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Okay, serious dilemma. I am trying to wrap the Windows API. and the biggest design problem I've run into (for now) is what class is suitable for wrapping what? Since I've created a Windows API wrapper about three times before, always running into a design issue in the middle of things, this time, I intend to tread carefully, asking the confusing parts over here before implementing them.

Should the WNDCLASS and the main windows created by CreateWindow be wrapped in a single class or separate classes? Should I create a singleton to hold the WNDCLASS?

Also, if anyone can give me a flow-chart or general idea, on how to abstract the Windows API into classes, some good design tips?

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up vote 1 down vote accepted

For a good source of inspiration, look at the .Net framework - there is no concept of WNDCLASS! You could have your library create a WNDCLASS that is shared by all your windows. You don't need singletons (uurrgghhh) since the class can be used by a string. If you want to change some of the characteristics that WNDCLASS defines for a particular window, I think you can use the SetWindowLongPtr function.

Things to consider:

  1. Would there be a need to have multiple WNDCLASS instances?
  2. Do you want clients to access the WNDCLASS data?
  3. Is there a one-to-one relationship between windows and WNDCLASS or is it one-to-many?
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Hmm, look closer. There are WNDCLASS, WNDCLASS_I and WNDCLASS_D classes in the framework. They are internal of course, no point in exposing the plumbing. – Hans Passant Mar 8 '12 at 13:24
    
If life were so easy, why, none would suffer in the world! Unfortunately different windows might want different WNDCLASSes under the hood - for example, to have different styles on the window or to register different WndProcs for each window. By having a singleton you force your API to be less generic than Windows actually provides functionality for. – SecurityMatt Mar 8 '12 at 23:19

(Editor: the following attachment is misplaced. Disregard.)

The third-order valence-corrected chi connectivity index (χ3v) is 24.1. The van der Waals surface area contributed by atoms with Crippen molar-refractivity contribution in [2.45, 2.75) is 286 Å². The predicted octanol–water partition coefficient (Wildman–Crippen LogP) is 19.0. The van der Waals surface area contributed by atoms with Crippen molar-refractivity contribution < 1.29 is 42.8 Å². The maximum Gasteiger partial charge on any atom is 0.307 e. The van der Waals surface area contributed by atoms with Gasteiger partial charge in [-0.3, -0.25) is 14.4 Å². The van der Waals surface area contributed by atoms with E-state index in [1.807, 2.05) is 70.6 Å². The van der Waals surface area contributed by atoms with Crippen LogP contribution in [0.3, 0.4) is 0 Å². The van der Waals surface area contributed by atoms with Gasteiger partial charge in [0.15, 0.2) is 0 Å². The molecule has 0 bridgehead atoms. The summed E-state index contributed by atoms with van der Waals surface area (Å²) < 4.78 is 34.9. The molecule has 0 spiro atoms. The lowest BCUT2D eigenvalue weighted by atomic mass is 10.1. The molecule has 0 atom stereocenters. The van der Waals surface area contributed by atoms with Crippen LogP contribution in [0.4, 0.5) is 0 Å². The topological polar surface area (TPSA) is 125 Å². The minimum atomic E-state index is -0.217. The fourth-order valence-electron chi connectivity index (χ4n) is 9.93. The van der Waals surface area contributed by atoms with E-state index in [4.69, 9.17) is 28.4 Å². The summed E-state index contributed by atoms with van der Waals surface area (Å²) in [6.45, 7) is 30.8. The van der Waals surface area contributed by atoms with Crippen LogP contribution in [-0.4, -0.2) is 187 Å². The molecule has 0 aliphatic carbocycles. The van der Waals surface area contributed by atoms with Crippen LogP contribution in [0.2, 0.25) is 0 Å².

+1, Nice idea. So you're saying that I should abstract the WNDCLASS completely? But are you sure this won't present any problems? – ApprenticeHacker Mar 9 '12 at 6:09
    
@IntermediateHacker: Not just abstract it, have no public interface to it at all. Let the window object deal with the nuts and bolts of window handles and WNDCLASS. How you encapsulate the structure is up to you. – Skizz Mar 9 '12 at 9:05

Any reason you are not using ATL?

See the ATL CWindow as a light weight wrapper around windows:

class CMyWindow : public CWindowImpl<CMyWindow>, ...
{
public:
   // Optionally specify name of the new Windows class
   DECLARE_WND_CLASS("MyName") 
              // If this macro is not specified in your
              // class, ATL will generate a class name
   ...

   BEGIN_MSG_MAP(CMyWindow)
      MESSAGE_HANDLER(WM_PAINT, OnPaint)
   END_MSG_MAP()

   LRESULT OnPaint(UINT nMsg, WPARAM wParam, 
                   LPARAM lParam, BOOL& bHandled)
   {
      // Do some painting code
      return 0;
   }
};

Go as heavy or as light-weight as you want with ATL.

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I'm not doing anything important. I just like messing around with the Windows API. This is just an educational project. For real gui programming I generally use GTK or the C# Windows Forms. :D – ApprenticeHacker Mar 8 '12 at 11:41
    
fair enough. Good luck. – peterept Mar 8 '12 at 12:53

They should be seperate classes for the simple reason that multiple windows can inherit from the same class.

The way I've done this before is your CWindow class asks a static method of the CWindowClass class to create a window class given specific parameters. The CWindowClass then either registers a new window class, wrapped in a CWindowClass to return to the caller, or it recycles an existing one to return to the caller by caching previous successful classes.

Your CWindow class can then set about creating a window handle using the underlying name of the registered class, and when the CWindow is disposed it can decrement the reference count on the CWindowClass - the last dereference of which will release the class properly.

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